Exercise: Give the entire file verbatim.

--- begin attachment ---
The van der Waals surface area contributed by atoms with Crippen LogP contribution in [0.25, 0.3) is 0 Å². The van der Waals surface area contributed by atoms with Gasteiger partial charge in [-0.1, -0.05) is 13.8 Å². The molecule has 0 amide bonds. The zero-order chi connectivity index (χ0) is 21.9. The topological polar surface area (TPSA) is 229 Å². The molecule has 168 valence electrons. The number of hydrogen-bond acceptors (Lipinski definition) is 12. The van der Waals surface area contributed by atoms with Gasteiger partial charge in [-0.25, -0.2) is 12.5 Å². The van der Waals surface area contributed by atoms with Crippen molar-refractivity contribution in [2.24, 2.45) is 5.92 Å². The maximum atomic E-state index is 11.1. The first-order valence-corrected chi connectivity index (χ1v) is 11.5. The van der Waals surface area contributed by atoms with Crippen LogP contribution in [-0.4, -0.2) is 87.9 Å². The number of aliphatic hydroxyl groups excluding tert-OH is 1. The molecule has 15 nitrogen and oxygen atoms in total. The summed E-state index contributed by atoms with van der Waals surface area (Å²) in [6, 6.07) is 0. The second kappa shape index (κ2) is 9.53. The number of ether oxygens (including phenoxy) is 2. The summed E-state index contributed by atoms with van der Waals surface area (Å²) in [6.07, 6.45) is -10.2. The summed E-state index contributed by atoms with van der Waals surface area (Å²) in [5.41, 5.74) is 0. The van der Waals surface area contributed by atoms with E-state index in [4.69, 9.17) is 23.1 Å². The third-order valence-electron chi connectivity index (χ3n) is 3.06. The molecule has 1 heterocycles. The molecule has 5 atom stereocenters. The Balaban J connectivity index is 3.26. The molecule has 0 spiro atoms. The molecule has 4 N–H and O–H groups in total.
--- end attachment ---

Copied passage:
The van der Waals surface area contributed by atoms with Crippen LogP contribution in [0.25, 0.3) is 0 Å². The van der Waals surface area contributed by atoms with Gasteiger partial charge in [-0.1, -0.05) is 13.8 Å². The molecule has 0 amide bonds. The zero-order chi connectivity index (χ0) is 21.9. The topological polar surface area (TPSA) is 229 Å². The molecule has 168 valence electrons. The number of hydrogen-bond acceptors (Lipinski definition) is 12. The van der Waals surface area contributed by atoms with Gasteiger partial charge in [-0.25, -0.2) is 12.5 Å². The van der Waals surface area contributed by atoms with Crippen molar-refractivity contribution in [2.24, 2.45) is 5.92 Å². The maximum atomic E-state index is 11.1. The first-order valence-corrected chi connectivity index (χ1v) is 11.5. The van der Waals surface area contributed by atoms with Crippen LogP contribution in [-0.4, -0.2) is 87.9 Å². The number of aliphatic hydroxyl groups excluding tert-OH is 1. The molecule has 15 nitrogen and oxygen atoms in total. The summed E-state index contributed by atoms with van der Waals surface area (Å²) in [6, 6.07) is 0. The second kappa shape index (κ2) is 9.53. The number of ether oxygens (including phenoxy) is 2. The summed E-state index contributed by atoms with van der Waals surface area (Å²) in [6.07, 6.45) is -10.2. The summed E-state index contributed by atoms with van der Waals surface area (Å²) in [5.41, 5.74) is 0. The van der Waals surface area contributed by atoms with E-state index in [4.69, 9.17) is 23.1 Å². The third-order valence-electron chi connectivity index (χ3n) is 3.06. The molecule has 1 heterocycles. The molecule has 5 atom stereocenters. The Balaban J connectivity index is 3.26. The molecule has 0 spiro atoms. The molecule has 4 N–H and O–H groups in total.